While pesticides, nitrates and salts have drawn the closet scrutiny, runoff sediments are drawing more attention lately since some chemicals, like pyrethroids, have been detected attached to sediments — not in the water, according to consultant Ehn. This is drawing water quality regulatory attentions along with pyrethroid use review. While it seems to be more of an urban issue, it will impact pyrethroid use in farming, he added.

Much anticipated federal regulation on National Pollutant Discharge Elimination System (NPDES) compliance had not shown up in the Federal Register by the time Vroom took the CAPCA podium in mid-October. The courts had ordered them to be in place by Nov. 1.

A federal lawsuit stemming from fish-killing pesticide pollutions in Oregon several years ago mandates a separate pesticide permitting process for any aquatic pesticide, or pesticide use near a waterway. The agchem industry contends existing laws already cover that.

The regulations address four unique situations that call for the application of crop and health protection products to water: mosquito and other flying insect pest control; aquatic weed and algae control; aquatic nuisance animal control; and forest canopy pest control. The agricultural industry has challenged the need for such regulations and has championed legislation to negate the court rulings. That has not been successful legislatively or in the courts.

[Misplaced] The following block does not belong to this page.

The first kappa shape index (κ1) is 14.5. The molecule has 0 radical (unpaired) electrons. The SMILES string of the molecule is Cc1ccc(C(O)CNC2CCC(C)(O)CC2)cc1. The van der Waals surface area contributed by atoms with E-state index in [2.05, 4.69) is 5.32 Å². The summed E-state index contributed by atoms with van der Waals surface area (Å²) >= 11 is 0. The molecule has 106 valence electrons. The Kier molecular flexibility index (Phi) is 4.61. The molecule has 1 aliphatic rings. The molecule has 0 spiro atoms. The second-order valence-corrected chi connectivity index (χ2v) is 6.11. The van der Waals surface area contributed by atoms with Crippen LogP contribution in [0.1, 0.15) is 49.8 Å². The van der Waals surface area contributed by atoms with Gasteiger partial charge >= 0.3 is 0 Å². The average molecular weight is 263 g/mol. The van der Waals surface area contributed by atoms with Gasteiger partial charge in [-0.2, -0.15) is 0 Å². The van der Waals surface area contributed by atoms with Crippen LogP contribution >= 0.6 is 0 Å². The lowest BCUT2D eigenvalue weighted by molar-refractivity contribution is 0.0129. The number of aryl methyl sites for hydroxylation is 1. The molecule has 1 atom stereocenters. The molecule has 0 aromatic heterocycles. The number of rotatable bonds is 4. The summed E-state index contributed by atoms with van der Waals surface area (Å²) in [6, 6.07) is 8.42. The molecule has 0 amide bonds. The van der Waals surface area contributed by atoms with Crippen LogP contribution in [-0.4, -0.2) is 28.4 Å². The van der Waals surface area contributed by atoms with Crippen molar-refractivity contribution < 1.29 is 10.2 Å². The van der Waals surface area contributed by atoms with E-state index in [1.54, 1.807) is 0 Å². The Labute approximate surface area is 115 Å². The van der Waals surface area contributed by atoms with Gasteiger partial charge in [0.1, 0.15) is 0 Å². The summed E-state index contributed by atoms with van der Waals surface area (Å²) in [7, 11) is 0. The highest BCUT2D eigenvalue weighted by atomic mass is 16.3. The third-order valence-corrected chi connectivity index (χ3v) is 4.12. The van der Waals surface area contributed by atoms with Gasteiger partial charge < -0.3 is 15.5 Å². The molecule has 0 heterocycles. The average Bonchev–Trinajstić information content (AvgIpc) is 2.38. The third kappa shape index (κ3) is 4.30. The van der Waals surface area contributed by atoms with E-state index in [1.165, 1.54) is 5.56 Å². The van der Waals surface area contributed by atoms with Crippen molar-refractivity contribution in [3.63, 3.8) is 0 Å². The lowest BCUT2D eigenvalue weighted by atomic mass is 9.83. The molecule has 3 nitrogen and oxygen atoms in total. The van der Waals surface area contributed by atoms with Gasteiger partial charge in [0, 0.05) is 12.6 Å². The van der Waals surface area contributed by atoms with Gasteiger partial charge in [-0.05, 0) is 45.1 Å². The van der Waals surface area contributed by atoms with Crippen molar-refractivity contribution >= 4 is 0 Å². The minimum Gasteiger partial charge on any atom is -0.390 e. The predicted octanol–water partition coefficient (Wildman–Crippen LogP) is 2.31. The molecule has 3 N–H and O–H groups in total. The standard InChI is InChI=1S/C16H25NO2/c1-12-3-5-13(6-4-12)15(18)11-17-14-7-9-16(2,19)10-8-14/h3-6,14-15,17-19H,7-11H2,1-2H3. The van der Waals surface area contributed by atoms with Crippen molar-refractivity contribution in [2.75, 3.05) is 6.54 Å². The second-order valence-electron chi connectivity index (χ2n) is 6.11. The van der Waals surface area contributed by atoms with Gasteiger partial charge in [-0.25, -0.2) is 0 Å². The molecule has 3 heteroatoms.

Many states, including California, adopted NPDES regulations governing pesticide use in these situations in the wake of court rulings backing new rules. However, Vroom noted that without clear federal government regulations, agencies like mosquito control abatement districts and other are feeling vulnerable to litigation without final rules. They want to know what the feds have to say.

However, EPA has said for agencies not to worry that state regulatory agencies “know what to do” sans federal rules, according to Vroom. That is not very assuring in this litigious era, he said. The general aquatic permit will be used in states where EPA is the authorized permitting authority, leaving 44 remaining states to issue and implement their own NPDES permits, which presumably must comply with new EPA rules.

NPDES rules will cover 5.6 million applications nationwide annually by 365,000 applicators using more than 400 different pesticides in 3,500 product labels.